How hospitals use mortality alerts
Start and end dates
March 2014 to August 2016
The quantitative team includes:
The interview team includes:
Since 2007, the Dr Foster Unit at Imperial College (DFU) has generated monthly mortality alerts using routinely collected hospital administrative data for all English acute NHS hospital trusts. A mortality alert is sent to a trust at no charge and a copy is sent to the Care Quality Commission (CQC). The CQC also run a mortality alerting system. When an alert is sent out from either system, the CQC writes to the trust and asks for a response, which is then logged. This joint mortality surveillance system was pivotal in alerting the then Healthcare Commission (HCC) to problems at Mid Staffordshire NHS Foundation Trust. The resulting Public Inquiry recommended that trusts should have systems that provide real-time information on mortality, patient safety and quality of care.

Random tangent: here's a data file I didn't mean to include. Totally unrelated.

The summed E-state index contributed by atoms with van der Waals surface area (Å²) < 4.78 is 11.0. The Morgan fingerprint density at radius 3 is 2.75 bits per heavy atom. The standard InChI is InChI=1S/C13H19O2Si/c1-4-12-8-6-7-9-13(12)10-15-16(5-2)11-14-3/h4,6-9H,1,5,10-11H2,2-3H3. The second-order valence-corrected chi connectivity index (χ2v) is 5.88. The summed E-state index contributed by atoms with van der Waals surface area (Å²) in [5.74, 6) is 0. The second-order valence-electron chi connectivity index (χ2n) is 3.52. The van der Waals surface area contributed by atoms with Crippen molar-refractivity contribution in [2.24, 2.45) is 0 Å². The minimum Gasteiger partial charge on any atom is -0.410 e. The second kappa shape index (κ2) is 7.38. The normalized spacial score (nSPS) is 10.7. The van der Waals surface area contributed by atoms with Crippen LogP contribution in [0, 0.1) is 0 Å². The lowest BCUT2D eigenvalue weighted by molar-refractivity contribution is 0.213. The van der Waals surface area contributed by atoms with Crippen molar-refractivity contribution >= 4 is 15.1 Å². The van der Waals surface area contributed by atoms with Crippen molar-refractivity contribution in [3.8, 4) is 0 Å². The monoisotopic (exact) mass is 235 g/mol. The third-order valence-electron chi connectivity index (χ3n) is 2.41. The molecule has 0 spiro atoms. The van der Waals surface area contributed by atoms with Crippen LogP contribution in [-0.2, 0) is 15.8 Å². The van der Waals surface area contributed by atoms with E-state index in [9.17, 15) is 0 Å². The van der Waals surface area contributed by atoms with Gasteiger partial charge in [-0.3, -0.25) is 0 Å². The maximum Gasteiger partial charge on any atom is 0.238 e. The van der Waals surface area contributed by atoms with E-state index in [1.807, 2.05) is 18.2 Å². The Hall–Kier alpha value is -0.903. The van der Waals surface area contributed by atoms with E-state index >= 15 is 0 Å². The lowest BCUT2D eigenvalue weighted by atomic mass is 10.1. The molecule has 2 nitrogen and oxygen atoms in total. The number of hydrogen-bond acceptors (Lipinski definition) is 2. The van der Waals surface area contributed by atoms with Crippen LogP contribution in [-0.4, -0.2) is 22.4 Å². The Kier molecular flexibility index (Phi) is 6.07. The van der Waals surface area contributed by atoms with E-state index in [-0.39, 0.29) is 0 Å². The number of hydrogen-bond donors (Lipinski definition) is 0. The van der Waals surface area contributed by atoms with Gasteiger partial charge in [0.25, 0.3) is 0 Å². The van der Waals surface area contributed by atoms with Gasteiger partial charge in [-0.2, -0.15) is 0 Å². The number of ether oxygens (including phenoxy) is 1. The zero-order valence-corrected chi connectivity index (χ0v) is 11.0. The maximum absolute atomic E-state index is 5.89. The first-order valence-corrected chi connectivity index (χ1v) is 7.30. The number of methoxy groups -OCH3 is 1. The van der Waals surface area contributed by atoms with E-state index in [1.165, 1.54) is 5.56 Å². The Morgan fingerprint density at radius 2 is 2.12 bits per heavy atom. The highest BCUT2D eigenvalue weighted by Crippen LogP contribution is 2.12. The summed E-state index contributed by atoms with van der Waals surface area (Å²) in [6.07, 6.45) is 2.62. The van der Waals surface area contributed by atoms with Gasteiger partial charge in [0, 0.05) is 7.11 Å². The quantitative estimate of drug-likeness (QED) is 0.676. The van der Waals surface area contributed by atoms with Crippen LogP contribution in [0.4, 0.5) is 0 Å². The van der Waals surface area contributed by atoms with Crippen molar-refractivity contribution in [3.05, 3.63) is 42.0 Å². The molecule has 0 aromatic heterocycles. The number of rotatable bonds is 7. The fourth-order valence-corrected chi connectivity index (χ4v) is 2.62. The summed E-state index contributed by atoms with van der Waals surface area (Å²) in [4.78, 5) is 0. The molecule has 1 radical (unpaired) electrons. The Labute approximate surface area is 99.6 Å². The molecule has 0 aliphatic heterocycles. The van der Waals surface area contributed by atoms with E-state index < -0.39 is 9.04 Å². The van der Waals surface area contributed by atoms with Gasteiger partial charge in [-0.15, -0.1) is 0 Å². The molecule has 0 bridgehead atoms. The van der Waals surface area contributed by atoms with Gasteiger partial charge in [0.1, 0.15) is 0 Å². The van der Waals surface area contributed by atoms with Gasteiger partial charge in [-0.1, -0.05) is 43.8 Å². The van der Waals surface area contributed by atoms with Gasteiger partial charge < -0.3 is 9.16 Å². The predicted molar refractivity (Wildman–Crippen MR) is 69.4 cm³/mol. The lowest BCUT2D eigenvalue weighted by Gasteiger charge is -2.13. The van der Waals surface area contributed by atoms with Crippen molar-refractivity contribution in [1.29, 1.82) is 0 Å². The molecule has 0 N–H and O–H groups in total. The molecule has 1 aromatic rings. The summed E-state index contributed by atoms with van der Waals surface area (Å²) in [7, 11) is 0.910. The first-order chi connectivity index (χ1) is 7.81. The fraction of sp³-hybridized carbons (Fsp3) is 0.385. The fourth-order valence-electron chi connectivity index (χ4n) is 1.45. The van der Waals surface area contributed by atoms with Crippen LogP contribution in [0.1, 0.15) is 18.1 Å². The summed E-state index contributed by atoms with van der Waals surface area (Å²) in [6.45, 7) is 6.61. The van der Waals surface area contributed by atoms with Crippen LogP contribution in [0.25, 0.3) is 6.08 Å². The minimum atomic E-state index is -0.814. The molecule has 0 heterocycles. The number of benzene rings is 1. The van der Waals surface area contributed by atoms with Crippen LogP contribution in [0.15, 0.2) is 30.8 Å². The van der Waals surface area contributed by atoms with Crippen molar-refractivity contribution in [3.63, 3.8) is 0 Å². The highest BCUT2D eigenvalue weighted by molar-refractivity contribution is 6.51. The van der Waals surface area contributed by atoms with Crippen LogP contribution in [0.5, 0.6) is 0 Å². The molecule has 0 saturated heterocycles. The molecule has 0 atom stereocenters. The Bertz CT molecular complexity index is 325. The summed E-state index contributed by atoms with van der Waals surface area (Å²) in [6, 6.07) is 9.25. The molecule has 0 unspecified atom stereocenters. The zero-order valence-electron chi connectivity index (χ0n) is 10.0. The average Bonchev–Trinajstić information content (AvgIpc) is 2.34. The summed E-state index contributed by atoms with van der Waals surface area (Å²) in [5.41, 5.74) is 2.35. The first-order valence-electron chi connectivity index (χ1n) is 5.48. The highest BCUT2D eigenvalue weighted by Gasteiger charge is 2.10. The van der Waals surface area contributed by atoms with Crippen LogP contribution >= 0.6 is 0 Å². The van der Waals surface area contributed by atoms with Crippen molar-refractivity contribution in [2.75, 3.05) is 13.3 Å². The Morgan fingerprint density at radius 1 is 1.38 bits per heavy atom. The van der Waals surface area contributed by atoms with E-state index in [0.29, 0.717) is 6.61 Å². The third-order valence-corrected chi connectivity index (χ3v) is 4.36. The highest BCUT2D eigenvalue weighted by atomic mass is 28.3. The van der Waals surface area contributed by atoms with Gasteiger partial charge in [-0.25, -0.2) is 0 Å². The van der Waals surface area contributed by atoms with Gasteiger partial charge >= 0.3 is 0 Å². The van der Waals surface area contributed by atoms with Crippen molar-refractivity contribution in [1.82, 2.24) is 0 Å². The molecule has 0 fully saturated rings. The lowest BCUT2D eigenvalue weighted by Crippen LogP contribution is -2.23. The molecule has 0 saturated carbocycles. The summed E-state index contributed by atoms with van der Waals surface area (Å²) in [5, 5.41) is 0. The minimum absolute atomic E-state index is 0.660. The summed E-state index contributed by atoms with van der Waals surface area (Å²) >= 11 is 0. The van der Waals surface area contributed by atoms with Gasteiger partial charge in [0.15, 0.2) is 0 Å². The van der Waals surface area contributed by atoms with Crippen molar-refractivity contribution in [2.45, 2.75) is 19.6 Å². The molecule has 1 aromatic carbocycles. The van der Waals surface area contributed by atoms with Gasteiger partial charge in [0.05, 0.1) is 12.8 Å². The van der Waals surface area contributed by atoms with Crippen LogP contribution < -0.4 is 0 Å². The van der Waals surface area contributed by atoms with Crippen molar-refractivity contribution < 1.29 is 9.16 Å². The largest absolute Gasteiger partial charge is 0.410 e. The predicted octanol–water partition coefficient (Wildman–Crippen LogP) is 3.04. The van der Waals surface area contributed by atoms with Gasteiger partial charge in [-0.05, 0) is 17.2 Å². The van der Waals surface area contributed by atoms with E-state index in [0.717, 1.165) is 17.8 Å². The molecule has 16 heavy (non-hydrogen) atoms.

The research is split into two work streams. In workstream 1, we are looking to see if there is a relationship between mortality alerts and other routine data available for trusts. In this part of the research we are also looking at the data to assess the impact of the alerts on reducing avoidable mortality. The second part of the research is looking at the actual impact of the alerts on trusts, what they do with them; how they respond; whether there are any particular local factors that affect the response; and what actions are most effective.
- Improve the understanding of mortality alerts
- Evaluate the impact of alerts as an intervention to reduce avoidable mortality within English NHS hospital trusts
Our final report for NIHR is currently under review. Journal articles are in preparation.